Simon Bond, RBS Morgans
Reckon Limited (RKN)
A business management and solutions company, with operations in Australia and overseas. Despite delivering again in 2009, the 2010 outlook appears even more attractive given price rises, rebounding retail and company formations, fixed cost leverage, an under geared balance sheet and support from the buyback.
Origin Energy (ORG)
Next year seems to be loaded with a range of positive earnings drivers, so we expect Origin to deliver solid profit growth. In our view, the biggest risk revolves around how the Darling Downs power station will interact with the company’s retail business. In isolation, the short-term outlook for the generator wouldn’t appeal, but we’re hoping that any downside is offset by improving retail margins.
Computershare should benefit from increasing corporate activity in full-year 2011 as confidence builds amid an economic recovery. Further upside could come from additional cost out and rising global interest rates, but we believe this potential upside is factored into the share price.
Sonic Healthcare (SHL)
Following the Hamburg site tour, we continue to see potential for ongoing synergies from the integration of SHL’s German laboratories. Also, we believe the effects of last year’s reimbursement changes have become clearer and, to a large extent, have been offset by several factors.
REA Group (REA)
It appears Google is moving more aggressively into the real estate advertising market. We doubt Google will threaten REA’s number one position, but it may disrupt the market and affect REA’s ability to push through significant price rises. Trading on a forecast full-year 2011 price/earnings ratio of 24 times, this risk is yet to be factored into the share price.
Virgin Blue Holdings (VBA)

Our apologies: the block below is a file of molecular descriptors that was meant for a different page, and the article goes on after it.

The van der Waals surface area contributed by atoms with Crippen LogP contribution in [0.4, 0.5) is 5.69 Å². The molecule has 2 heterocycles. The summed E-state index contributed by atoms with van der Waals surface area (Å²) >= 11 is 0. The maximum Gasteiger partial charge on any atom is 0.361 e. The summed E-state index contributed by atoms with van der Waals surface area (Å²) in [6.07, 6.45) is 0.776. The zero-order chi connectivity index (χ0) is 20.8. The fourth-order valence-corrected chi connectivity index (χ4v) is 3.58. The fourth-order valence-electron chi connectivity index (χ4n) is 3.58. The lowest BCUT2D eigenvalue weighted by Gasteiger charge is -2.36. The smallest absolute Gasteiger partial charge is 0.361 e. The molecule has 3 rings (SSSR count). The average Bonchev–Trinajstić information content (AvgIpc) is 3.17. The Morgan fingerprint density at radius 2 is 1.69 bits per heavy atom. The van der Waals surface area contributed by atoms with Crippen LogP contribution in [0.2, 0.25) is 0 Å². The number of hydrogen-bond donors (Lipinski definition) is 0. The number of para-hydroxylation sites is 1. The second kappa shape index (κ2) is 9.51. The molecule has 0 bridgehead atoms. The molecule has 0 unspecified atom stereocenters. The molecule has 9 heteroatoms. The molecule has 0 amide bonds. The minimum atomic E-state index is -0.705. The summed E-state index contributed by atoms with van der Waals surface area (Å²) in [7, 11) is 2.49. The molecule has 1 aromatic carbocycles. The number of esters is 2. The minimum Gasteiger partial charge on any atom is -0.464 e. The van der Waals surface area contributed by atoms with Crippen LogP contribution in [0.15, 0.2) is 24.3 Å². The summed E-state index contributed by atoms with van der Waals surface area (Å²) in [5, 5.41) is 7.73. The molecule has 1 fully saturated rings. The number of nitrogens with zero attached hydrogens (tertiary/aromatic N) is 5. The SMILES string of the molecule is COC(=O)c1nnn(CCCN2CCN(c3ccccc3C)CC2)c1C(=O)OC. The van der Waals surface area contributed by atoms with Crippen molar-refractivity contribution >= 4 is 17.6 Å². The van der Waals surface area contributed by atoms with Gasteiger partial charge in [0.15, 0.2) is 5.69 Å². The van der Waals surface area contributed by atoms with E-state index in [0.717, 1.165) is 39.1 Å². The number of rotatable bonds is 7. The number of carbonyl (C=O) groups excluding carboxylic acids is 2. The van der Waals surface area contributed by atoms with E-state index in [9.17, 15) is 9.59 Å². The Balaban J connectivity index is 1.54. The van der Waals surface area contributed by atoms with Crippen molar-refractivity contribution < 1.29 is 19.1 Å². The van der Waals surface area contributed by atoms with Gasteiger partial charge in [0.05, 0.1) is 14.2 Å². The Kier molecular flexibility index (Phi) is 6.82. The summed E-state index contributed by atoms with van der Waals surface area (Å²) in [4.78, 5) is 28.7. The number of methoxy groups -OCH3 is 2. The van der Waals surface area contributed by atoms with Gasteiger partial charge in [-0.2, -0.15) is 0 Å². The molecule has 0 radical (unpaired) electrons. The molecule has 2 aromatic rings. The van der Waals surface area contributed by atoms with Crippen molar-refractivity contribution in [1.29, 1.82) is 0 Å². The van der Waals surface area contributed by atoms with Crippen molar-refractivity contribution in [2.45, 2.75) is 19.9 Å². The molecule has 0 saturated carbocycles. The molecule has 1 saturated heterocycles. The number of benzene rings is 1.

We believe momentum is against Virgin, and see uncertainty surrounding future earnings and strategy adding to short-term weakness. We see no risks as a going concern, but we believe the next three-to-six months will be tough for the company.
Alex Beer, State One Stockbroking
National Australia Bank (NAB)
The bank’s 2010 first half (adjusted) cash NPAT (net profit after tax) of $2.193 billion was up 8.2 per cent on last year’s first half, primarily due to a reduction of $581 million in bad debts. Its key banking business division generated $1.09 billion, up 33 per cent on last year, while MLC generated $263 million, up 28.9 per cent. NAB is trading on an attractive 2010 price/earnings ratio of 11 times and a dividend yield above 6 per cent.
Downer EDI (DOW)
The share price has fallen 35 per cent after a $190 million provision against its $10 billion Waratah PPP (public private partnership) rail project with the NSW Government. Downer is otherwise a large-scale Australian engineering business trading on a lower price/earnings ratio than sector competitors Leighton Holdings and UGL and offers substantial upside in its mining unit.
Given the risks surrounding its retail businesses in the second half of 2010, this industrial giant is fairly priced on a 2011 forecast P/E of 14 times and a dividend yield of about 5 per cent.
Foster’s Group (FGL)
The brewing giant expects EBIT (earnings before interest and tax) of between $1.050 billion and $1.080 billion for full-year 2010, broadly in line with consensus estimates. It will recognise a non-cash impairment of between $1.1 billion and $1.3 billion (pre-tax) to the carrying value of its wine assets in full-year 2010.